Our social worker together with a social worker from the Bacau Department of Child Protection and from another charity that is active in Bacau - Betania - visit the streets of Bacau every day to identify the homeless and begging children. Betania (a Dutch charity) provides us with a minibus for this activity.

The team gets to know the children, distributes food and gains their confidence. Where children have parents locally, a lot of effort is made to set up a meeting with them.

In consultation with the county Department of Child Protection, a plan of action is agreed upon and the children are admitted to our safe house, Casa Pistruiatul.


About the safe house - Casa Pistruiatul

"Pistruiatul" ("The Freckled Boy") is a famous Romanian folk tale of a homeless child.

The safe house accommodates up to 16 children. It has girls and boys bedrooms, study areas, a medical room, arts and computer workrooms as well as the normal facilities found in any home.

We also provide drop-in day care facilities for children who are not admitted for long term care. This means that older children who do not wish to be admitted to the full programme, still have access to consistent medical care, showers, food and support services.


The project undergoes continuous internal monitoring, it is assessed regularly by the local city council and annually by the Relief Fund for Romania. Monthly financial and quarterly narrative reports are supplied to us.

A recent external evaluation stated - "… a key player in the local community and a role model for other NGOs on how to develop services in a poor community…the service provision is carried out in a professional manner…with good training, planning and monitoring of services…"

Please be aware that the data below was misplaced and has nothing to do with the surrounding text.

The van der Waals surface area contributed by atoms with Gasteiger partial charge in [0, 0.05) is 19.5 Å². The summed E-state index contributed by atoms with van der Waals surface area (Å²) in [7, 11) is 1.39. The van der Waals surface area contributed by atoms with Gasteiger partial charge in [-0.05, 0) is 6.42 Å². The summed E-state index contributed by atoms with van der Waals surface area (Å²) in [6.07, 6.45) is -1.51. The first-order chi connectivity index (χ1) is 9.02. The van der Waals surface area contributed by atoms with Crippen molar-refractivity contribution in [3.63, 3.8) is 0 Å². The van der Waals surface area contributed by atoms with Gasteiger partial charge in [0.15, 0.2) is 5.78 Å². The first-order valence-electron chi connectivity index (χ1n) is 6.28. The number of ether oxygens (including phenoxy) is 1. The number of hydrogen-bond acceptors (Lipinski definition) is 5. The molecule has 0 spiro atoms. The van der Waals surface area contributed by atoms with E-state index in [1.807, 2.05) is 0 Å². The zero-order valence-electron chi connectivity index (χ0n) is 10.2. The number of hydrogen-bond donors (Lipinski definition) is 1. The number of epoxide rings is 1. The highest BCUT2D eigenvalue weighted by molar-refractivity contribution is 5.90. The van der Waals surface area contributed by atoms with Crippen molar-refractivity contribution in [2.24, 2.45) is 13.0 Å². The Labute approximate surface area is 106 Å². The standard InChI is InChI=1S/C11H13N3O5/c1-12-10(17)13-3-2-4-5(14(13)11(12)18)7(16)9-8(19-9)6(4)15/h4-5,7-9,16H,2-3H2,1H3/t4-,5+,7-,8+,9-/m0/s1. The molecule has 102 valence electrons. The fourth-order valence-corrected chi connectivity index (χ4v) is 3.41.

('Opportunity Associates' the lead Romanian NGO training and evaluation service, May 2002)


Children who run away are very vulnerable in their first few days on the streets. Our project aims to identify and rescue these children very early in their street life and give them a new chance for a healthy and happy future.

Unless we continue to reach these children early on, they are soon lost to the influences of street life - petty crime, glue sniffing, living in the sewers in winter to keep warm, prostitution and arrest. All of these children start out as innocent victims. Some are as young as 4 years old.

Our project offers solutions that are sensitive to each child's need and wishes - whether this be reintegration with their family, fostering, adoption or long term care with us.


Fundatia de Sprijin Comunitar - FSC (Community Support Foundation ) is an independent, registered Romanian Charity set up by former Relief Fund for Romania key personnel. They also have projects delivering home care to the elderly sick, therapeutic arts in orphanages and psychiatric hospitals and health care to remote rural areas.

Testimonial on our partners:

"… a crucial feature of all the FSC projects I visited was the dedication of the staff…they continue to display such care towards the people whom they are helping that this contributes significantly to their quality of life. I remain very impressed by this organization and its operating style"

(Dr John Chandler, PhD British Executive Services Overseas monitoring report June 2002)


September 2002